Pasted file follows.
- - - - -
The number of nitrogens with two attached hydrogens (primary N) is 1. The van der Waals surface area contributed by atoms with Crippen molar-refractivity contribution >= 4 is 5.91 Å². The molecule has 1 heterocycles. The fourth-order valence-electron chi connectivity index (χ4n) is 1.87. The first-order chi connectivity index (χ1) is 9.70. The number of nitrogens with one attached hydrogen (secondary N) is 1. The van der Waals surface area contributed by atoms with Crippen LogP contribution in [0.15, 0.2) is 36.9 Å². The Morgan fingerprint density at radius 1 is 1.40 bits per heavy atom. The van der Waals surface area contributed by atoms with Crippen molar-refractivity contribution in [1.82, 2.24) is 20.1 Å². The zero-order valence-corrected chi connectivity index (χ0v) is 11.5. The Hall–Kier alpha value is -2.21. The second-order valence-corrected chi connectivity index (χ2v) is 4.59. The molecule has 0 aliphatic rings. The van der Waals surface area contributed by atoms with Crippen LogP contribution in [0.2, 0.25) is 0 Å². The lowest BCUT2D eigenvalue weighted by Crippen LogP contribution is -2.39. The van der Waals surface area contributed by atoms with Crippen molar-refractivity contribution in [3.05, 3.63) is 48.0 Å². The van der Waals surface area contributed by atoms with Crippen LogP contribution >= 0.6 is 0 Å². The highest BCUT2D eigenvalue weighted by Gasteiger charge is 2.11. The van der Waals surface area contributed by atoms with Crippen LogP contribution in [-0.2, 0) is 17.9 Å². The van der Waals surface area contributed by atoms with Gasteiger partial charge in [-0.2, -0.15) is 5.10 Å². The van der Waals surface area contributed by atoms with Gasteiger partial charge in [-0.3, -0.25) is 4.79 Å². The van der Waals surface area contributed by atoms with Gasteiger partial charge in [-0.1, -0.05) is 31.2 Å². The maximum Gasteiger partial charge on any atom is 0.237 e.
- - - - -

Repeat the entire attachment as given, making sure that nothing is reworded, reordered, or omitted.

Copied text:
The number of nitrogens with two attached hydrogens (primary N) is 1. The van der Waals surface area contributed by atoms with Crippen molar-refractivity contribution >= 4 is 5.91 Å². The molecule has 1 heterocycles. The fourth-order valence-electron chi connectivity index (χ4n) is 1.87. The first-order chi connectivity index (χ1) is 9.70. The number of nitrogens with one attached hydrogen (secondary N) is 1. The van der Waals surface area contributed by atoms with Crippen LogP contribution in [0.15, 0.2) is 36.9 Å². The Morgan fingerprint density at radius 1 is 1.40 bits per heavy atom. The van der Waals surface area contributed by atoms with Crippen molar-refractivity contribution in [1.82, 2.24) is 20.1 Å². The zero-order valence-corrected chi connectivity index (χ0v) is 11.5. The Hall–Kier alpha value is -2.21. The second-order valence-corrected chi connectivity index (χ2v) is 4.59. The molecule has 0 aliphatic rings. The van der Waals surface area contributed by atoms with Crippen LogP contribution in [0.2, 0.25) is 0 Å². The lowest BCUT2D eigenvalue weighted by Crippen LogP contribution is -2.39. The van der Waals surface area contributed by atoms with Crippen molar-refractivity contribution in [3.05, 3.63) is 48.0 Å². The van der Waals surface area contributed by atoms with Crippen LogP contribution >= 0.6 is 0 Å². The highest BCUT2D eigenvalue weighted by Gasteiger charge is 2.11. The van der Waals surface area contributed by atoms with Crippen LogP contribution in [-0.2, 0) is 17.9 Å². The van der Waals surface area contributed by atoms with Gasteiger partial charge in [-0.2, -0.15) is 5.10 Å². The van der Waals surface area contributed by atoms with Gasteiger partial charge in [-0.3, -0.25) is 4.79 Å². The van der Waals surface area contributed by atoms with Gasteiger partial charge in [-0.1, -0.05) is 31.2 Å². The maximum Gasteiger partial charge on any atom is 0.237 e.